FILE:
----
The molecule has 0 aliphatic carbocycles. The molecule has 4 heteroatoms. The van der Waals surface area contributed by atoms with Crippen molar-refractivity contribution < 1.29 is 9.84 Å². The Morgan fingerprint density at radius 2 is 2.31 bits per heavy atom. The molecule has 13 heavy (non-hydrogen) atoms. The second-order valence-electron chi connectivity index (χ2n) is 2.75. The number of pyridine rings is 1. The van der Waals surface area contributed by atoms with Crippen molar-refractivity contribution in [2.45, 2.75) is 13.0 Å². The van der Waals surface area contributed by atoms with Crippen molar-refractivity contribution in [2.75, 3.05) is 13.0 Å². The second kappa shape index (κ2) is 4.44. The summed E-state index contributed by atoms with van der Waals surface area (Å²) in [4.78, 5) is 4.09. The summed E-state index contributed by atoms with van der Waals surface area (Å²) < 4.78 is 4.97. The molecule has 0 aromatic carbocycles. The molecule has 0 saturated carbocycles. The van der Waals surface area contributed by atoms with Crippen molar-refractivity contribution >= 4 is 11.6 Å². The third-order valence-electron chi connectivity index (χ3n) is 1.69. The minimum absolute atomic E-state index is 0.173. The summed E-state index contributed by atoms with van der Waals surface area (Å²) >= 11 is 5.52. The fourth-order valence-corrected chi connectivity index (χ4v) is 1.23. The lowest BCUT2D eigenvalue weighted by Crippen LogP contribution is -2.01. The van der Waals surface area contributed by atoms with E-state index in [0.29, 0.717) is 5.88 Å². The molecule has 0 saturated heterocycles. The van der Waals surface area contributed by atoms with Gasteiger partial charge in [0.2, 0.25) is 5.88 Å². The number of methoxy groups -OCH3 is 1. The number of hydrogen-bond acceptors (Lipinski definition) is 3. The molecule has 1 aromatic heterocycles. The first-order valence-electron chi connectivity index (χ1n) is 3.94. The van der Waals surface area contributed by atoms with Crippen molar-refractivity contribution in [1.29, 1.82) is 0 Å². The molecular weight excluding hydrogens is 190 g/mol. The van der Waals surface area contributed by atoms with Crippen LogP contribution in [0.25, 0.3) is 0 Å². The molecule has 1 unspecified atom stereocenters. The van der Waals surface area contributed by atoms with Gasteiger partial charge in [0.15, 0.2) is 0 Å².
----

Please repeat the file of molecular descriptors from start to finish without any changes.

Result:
The molecule has 0 aliphatic carbocycles. The molecule has 4 heteroatoms. The van der Waals surface area contributed by atoms with Crippen molar-refractivity contribution < 1.29 is 9.84 Å². The Morgan fingerprint density at radius 2 is 2.31 bits per heavy atom. The molecule has 13 heavy (non-hydrogen) atoms. The second-order valence-electron chi connectivity index (χ2n) is 2.75. The number of pyridine rings is 1. The van der Waals surface area contributed by atoms with Crippen molar-refractivity contribution in [2.45, 2.75) is 13.0 Å². The van der Waals surface area contributed by atoms with Crippen molar-refractivity contribution in [2.75, 3.05) is 13.0 Å². The second kappa shape index (κ2) is 4.44. The summed E-state index contributed by atoms with van der Waals surface area (Å²) in [4.78, 5) is 4.09. The summed E-state index contributed by atoms with van der Waals surface area (Å²) < 4.78 is 4.97. The molecule has 0 aromatic carbocycles. The molecule has 0 saturated carbocycles. The van der Waals surface area contributed by atoms with Crippen molar-refractivity contribution >= 4 is 11.6 Å². The third-order valence-electron chi connectivity index (χ3n) is 1.69. The minimum absolute atomic E-state index is 0.173. The summed E-state index contributed by atoms with van der Waals surface area (Å²) >= 11 is 5.52. The fourth-order valence-corrected chi connectivity index (χ4v) is 1.23. The lowest BCUT2D eigenvalue weighted by Crippen LogP contribution is -2.01. The van der Waals surface area contributed by atoms with E-state index in [0.29, 0.717) is 5.88 Å². The molecule has 0 saturated heterocycles. The van der Waals surface area contributed by atoms with Gasteiger partial charge in [0.2, 0.25) is 5.88 Å². The number of methoxy groups -OCH3 is 1. The number of hydrogen-bond acceptors (Lipinski definition) is 3. The molecule has 1 aromatic heterocycles. The first-order valence-electron chi connectivity index (χ1n) is 3.94. The van der Waals surface area contributed by atoms with Crippen molar-refractivity contribution in [1.29, 1.82) is 0 Å². The molecular weight excluding hydrogens is 190 g/mol. The van der Waals surface area contributed by atoms with Crippen LogP contribution in [0.25, 0.3) is 0 Å². The molecule has 1 unspecified atom stereocenters. The van der Waals surface area contributed by atoms with Gasteiger partial charge in [0.15, 0.2) is 0 Å².